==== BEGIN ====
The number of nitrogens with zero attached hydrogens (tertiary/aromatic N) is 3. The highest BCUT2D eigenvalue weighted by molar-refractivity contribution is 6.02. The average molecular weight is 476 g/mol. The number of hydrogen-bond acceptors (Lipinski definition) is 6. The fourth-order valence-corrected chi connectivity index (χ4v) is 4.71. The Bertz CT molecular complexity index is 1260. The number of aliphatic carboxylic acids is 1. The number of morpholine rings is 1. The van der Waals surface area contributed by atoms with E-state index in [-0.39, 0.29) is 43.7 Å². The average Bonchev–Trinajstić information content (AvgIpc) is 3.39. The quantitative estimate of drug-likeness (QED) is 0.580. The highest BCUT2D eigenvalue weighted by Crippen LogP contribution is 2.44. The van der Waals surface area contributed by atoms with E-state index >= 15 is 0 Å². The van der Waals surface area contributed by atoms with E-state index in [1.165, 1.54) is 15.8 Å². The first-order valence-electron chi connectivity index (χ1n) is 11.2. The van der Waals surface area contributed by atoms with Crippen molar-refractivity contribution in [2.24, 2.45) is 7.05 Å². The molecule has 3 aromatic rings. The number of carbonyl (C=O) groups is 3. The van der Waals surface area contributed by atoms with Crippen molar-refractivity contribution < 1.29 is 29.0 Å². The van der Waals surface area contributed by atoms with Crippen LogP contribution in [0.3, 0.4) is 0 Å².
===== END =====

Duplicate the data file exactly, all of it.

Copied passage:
The number of nitrogens with zero attached hydrogens (tertiary/aromatic N) is 3. The highest BCUT2D eigenvalue weighted by molar-refractivity contribution is 6.02. The average molecular weight is 476 g/mol. The number of hydrogen-bond acceptors (Lipinski definition) is 6. The fourth-order valence-corrected chi connectivity index (χ4v) is 4.71. The Bertz CT molecular complexity index is 1260. The number of aliphatic carboxylic acids is 1. The number of morpholine rings is 1. The van der Waals surface area contributed by atoms with E-state index in [-0.39, 0.29) is 43.7 Å². The average Bonchev–Trinajstić information content (AvgIpc) is 3.39. The quantitative estimate of drug-likeness (QED) is 0.580. The highest BCUT2D eigenvalue weighted by Crippen LogP contribution is 2.44. The van der Waals surface area contributed by atoms with E-state index >= 15 is 0 Å². The van der Waals surface area contributed by atoms with E-state index in [1.165, 1.54) is 15.8 Å². The first-order valence-electron chi connectivity index (χ1n) is 11.2. The van der Waals surface area contributed by atoms with Crippen molar-refractivity contribution in [2.24, 2.45) is 7.05 Å². The molecule has 3 aromatic rings. The number of carbonyl (C=O) groups is 3. The van der Waals surface area contributed by atoms with Crippen molar-refractivity contribution < 1.29 is 29.0 Å². The van der Waals surface area contributed by atoms with Crippen LogP contribution in [0.3, 0.4) is 0 Å².